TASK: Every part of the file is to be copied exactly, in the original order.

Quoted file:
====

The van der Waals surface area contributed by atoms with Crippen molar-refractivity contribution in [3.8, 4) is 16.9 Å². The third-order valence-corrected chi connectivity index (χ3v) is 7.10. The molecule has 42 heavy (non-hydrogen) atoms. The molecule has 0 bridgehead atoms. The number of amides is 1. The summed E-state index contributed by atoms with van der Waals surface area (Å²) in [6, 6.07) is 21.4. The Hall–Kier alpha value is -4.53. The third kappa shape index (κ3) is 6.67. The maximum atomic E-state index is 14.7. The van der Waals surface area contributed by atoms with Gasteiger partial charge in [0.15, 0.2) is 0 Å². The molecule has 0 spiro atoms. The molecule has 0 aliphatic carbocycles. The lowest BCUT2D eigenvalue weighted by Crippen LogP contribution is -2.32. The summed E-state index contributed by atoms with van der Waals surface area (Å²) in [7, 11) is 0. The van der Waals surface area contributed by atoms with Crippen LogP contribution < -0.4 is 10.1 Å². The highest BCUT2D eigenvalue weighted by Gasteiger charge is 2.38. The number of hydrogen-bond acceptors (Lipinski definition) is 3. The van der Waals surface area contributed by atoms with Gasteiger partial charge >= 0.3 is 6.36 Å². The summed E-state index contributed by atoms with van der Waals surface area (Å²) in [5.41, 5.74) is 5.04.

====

The van der Waals surface area contributed by atoms with Crippen molar-refractivity contribution in [3.8, 4) is 16.9 Å². The third-order valence-corrected chi connectivity index (χ3v) is 7.10. The molecule has 42 heavy (non-hydrogen) atoms. The molecule has 0 bridgehead atoms. The number of amides is 1. The summed E-state index contributed by atoms with van der Waals surface area (Å²) in [6, 6.07) is 21.4. The Hall–Kier alpha value is -4.53. The third kappa shape index (κ3) is 6.67. The maximum atomic E-state index is 14.7. The van der Waals surface area contributed by atoms with Gasteiger partial charge in [0.15, 0.2) is 0 Å². The molecule has 0 spiro atoms. The molecule has 0 aliphatic carbocycles. The lowest BCUT2D eigenvalue weighted by Crippen LogP contribution is -2.32. The summed E-state index contributed by atoms with van der Waals surface area (Å²) in [7, 11) is 0. The van der Waals surface area contributed by atoms with Crippen LogP contribution < -0.4 is 10.1 Å². The highest BCUT2D eigenvalue weighted by Gasteiger charge is 2.38. The number of hydrogen-bond acceptors (Lipinski definition) is 3. The van der Waals surface area contributed by atoms with Gasteiger partial charge >= 0.3 is 6.36 Å². The summed E-state index contributed by atoms with van der Waals surface area (Å²) in [5.41, 5.74) is 5.04.